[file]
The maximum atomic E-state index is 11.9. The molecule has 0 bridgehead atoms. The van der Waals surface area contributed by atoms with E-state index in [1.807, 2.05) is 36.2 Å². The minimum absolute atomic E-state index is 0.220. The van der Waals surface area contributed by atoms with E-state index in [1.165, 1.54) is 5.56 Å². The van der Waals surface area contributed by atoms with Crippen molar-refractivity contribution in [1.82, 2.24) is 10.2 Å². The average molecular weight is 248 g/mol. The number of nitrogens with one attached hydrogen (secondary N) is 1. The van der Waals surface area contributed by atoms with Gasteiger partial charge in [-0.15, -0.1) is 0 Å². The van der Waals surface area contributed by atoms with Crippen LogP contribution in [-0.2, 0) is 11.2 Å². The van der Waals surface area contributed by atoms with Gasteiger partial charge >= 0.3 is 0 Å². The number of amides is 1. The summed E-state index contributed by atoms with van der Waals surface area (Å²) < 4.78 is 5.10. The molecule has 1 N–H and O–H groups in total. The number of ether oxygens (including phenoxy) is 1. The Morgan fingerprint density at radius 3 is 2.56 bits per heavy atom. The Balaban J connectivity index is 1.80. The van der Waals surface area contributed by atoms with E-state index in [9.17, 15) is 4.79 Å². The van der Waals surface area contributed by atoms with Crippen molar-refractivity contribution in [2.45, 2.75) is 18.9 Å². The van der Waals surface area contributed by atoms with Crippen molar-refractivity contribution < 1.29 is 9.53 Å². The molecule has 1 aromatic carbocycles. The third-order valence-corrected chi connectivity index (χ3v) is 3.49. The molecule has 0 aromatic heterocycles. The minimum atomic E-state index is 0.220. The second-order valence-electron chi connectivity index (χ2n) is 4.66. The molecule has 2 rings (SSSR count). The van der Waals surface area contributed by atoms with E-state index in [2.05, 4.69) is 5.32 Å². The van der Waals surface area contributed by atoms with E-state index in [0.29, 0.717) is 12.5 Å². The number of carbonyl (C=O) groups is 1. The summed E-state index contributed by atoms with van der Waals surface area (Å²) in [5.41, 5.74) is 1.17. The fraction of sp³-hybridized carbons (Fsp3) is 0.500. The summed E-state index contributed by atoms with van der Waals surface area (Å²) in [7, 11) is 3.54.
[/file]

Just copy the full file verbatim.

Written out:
The maximum atomic E-state index is 11.9. The molecule has 0 bridgehead atoms. The van der Waals surface area contributed by atoms with E-state index in [1.807, 2.05) is 36.2 Å². The minimum absolute atomic E-state index is 0.220. The van der Waals surface area contributed by atoms with E-state index in [1.165, 1.54) is 5.56 Å². The van der Waals surface area contributed by atoms with Crippen molar-refractivity contribution in [1.82, 2.24) is 10.2 Å². The average molecular weight is 248 g/mol. The number of nitrogens with one attached hydrogen (secondary N) is 1. The van der Waals surface area contributed by atoms with Gasteiger partial charge in [-0.15, -0.1) is 0 Å². The van der Waals surface area contributed by atoms with Crippen LogP contribution in [-0.2, 0) is 11.2 Å². The van der Waals surface area contributed by atoms with Gasteiger partial charge >= 0.3 is 0 Å². The number of amides is 1. The summed E-state index contributed by atoms with van der Waals surface area (Å²) < 4.78 is 5.10. The molecule has 1 N–H and O–H groups in total. The number of ether oxygens (including phenoxy) is 1. The Morgan fingerprint density at radius 3 is 2.56 bits per heavy atom. The Balaban J connectivity index is 1.80. The van der Waals surface area contributed by atoms with E-state index in [9.17, 15) is 4.79 Å². The van der Waals surface area contributed by atoms with Crippen molar-refractivity contribution in [2.45, 2.75) is 18.9 Å². The van der Waals surface area contributed by atoms with Crippen molar-refractivity contribution < 1.29 is 9.53 Å². The molecule has 1 aromatic carbocycles. The third-order valence-corrected chi connectivity index (χ3v) is 3.49. The molecule has 0 aromatic heterocycles. The minimum atomic E-state index is 0.220. The second-order valence-electron chi connectivity index (χ2n) is 4.66. The molecule has 2 rings (SSSR count). The van der Waals surface area contributed by atoms with E-state index in [2.05, 4.69) is 5.32 Å². The van der Waals surface area contributed by atoms with E-state index in [0.29, 0.717) is 12.5 Å². The number of carbonyl (C=O) groups is 1. The summed E-state index contributed by atoms with van der Waals surface area (Å²) in [5.41, 5.74) is 1.17. The fraction of sp³-hybridized carbons (Fsp3) is 0.500. The summed E-state index contributed by atoms with van der Waals surface area (Å²) in [7, 11) is 3.54.